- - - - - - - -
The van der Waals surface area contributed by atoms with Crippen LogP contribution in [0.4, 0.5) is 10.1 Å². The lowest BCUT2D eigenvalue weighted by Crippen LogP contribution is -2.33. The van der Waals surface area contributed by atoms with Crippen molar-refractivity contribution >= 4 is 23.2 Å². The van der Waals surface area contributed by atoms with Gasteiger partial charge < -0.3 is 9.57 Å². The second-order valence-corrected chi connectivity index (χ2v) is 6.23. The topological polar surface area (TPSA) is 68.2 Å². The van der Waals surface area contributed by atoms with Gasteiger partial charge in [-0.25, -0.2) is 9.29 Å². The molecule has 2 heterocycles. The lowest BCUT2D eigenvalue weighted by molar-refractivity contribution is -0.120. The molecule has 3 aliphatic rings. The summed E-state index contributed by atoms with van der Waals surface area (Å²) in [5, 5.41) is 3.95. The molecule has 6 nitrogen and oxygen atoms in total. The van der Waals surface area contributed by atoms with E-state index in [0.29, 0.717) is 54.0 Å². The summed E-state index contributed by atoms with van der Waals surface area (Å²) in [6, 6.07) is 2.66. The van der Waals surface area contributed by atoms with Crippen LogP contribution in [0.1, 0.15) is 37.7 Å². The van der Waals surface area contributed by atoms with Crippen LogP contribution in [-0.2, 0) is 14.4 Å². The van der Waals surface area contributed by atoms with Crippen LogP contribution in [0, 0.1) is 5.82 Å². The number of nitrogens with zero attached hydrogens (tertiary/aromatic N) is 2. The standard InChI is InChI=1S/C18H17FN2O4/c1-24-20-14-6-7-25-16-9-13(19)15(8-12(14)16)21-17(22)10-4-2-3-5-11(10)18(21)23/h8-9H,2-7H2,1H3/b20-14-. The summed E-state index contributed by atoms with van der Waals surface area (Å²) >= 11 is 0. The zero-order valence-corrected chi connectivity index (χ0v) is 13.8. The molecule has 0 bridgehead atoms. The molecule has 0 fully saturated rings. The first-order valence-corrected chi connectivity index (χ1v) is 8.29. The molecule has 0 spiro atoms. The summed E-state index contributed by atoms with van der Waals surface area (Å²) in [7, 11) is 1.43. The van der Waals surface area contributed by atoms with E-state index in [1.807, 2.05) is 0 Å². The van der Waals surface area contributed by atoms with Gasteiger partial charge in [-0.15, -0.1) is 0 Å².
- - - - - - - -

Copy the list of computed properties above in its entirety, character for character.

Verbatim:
The van der Waals surface area contributed by atoms with Crippen LogP contribution in [0.4, 0.5) is 10.1 Å². The lowest BCUT2D eigenvalue weighted by Crippen LogP contribution is -2.33. The van der Waals surface area contributed by atoms with Crippen molar-refractivity contribution >= 4 is 23.2 Å². The van der Waals surface area contributed by atoms with Gasteiger partial charge < -0.3 is 9.57 Å². The second-order valence-corrected chi connectivity index (χ2v) is 6.23. The topological polar surface area (TPSA) is 68.2 Å². The van der Waals surface area contributed by atoms with Gasteiger partial charge in [-0.25, -0.2) is 9.29 Å². The molecule has 2 heterocycles. The lowest BCUT2D eigenvalue weighted by molar-refractivity contribution is -0.120. The molecule has 3 aliphatic rings. The summed E-state index contributed by atoms with van der Waals surface area (Å²) in [5, 5.41) is 3.95. The molecule has 6 nitrogen and oxygen atoms in total. The van der Waals surface area contributed by atoms with E-state index in [0.29, 0.717) is 54.0 Å². The summed E-state index contributed by atoms with van der Waals surface area (Å²) in [6, 6.07) is 2.66. The van der Waals surface area contributed by atoms with Crippen LogP contribution in [0.1, 0.15) is 37.7 Å². The van der Waals surface area contributed by atoms with Crippen LogP contribution in [-0.2, 0) is 14.4 Å². The van der Waals surface area contributed by atoms with Crippen LogP contribution in [0, 0.1) is 5.82 Å². The number of nitrogens with zero attached hydrogens (tertiary/aromatic N) is 2. The standard InChI is InChI=1S/C18H17FN2O4/c1-24-20-14-6-7-25-16-9-13(19)15(8-12(14)16)21-17(22)10-4-2-3-5-11(10)18(21)23/h8-9H,2-7H2,1H3/b20-14-. The summed E-state index contributed by atoms with van der Waals surface area (Å²) >= 11 is 0. The zero-order valence-corrected chi connectivity index (χ0v) is 13.8. The molecule has 0 bridgehead atoms. The molecule has 0 fully saturated rings. The first-order valence-corrected chi connectivity index (χ1v) is 8.29. The molecule has 0 spiro atoms. The summed E-state index contributed by atoms with van der Waals surface area (Å²) in [7, 11) is 1.43. The van der Waals surface area contributed by atoms with E-state index in [1.807, 2.05) is 0 Å². The van der Waals surface area contributed by atoms with Gasteiger partial charge in [-0.15, -0.1) is 0 Å².